With the statewide COVID alert level at high with outbreaks growing in Anchorage, Fairbanks, the Northwest Region and the Yukon-Kuskokwim Delta, Thursday Alaska Governor Mike Dunleavy virtually addressed the Alaska Federation of Natives 2020 Convention, speaking on public health in the face of a global pandemic.
Dunleavy suggested a collaborative approach to protect rural communities from COVID-19.
“From the very beginning, we worked with individuals representing AFN, tribal health, and our rural communities, on a collaborative and consistent basis. Frequent meetings occurred, and still occur, between my administration, representatives of rural Alaska, and our Native communities, in an effort to protect our people.”
Dunleavy extolled the success of local control in safeguarding from an outbreak.
“We chose to emphasize local control, allowing communities unprecedented latitude to protect themselves. We collected over 2,600 community protection plans. These ensured our mining, oil, and commercial fishing operations didn’t threaten vulnerable populations. As a result, our communities have been kept safe relative to past pandemics, and critical industries were able to operate. At the airports, over a quarter-million travelers were screened for infection. About 400 COVID-19 cases were caught before any Alaskans were put in danger. None of this would’ve been possible without the close collaboration of our leaders, both in rural Alaska, and our Native leaders statewide.”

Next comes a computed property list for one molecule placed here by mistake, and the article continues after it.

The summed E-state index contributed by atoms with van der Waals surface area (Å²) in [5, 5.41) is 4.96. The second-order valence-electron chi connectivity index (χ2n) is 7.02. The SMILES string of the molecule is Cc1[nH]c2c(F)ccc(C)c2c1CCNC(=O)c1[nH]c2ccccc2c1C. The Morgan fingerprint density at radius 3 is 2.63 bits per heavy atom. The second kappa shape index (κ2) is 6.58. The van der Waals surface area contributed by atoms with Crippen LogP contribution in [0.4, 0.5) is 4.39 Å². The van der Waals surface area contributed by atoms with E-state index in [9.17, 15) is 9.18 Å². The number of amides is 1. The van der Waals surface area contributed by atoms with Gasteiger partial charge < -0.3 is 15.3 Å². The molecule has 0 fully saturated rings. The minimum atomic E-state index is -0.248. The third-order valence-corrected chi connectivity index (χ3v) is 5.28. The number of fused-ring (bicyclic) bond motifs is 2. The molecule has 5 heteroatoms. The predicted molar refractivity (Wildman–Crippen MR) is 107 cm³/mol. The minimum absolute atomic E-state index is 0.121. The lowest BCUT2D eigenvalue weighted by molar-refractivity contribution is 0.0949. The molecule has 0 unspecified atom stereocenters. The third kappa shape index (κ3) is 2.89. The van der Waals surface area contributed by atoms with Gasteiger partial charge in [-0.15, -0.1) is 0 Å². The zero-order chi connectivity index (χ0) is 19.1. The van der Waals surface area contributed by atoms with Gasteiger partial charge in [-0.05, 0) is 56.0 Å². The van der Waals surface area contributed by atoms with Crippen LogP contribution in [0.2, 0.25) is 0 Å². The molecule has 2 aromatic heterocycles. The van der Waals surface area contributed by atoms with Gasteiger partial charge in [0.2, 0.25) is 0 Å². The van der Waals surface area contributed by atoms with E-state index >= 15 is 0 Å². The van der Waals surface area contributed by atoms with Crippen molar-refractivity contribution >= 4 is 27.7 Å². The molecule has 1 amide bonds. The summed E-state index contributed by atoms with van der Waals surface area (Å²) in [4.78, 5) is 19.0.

The video and full transcript from Governor Dunleavy’s video address to AFN can be found here.
In related news, an staffer in the Governor’s office tested positive for the coronavirus over the weekend, prompting the testing of additional office staff. Governor Dunleavy and Lt. Governor Keven Meyer both tested negative.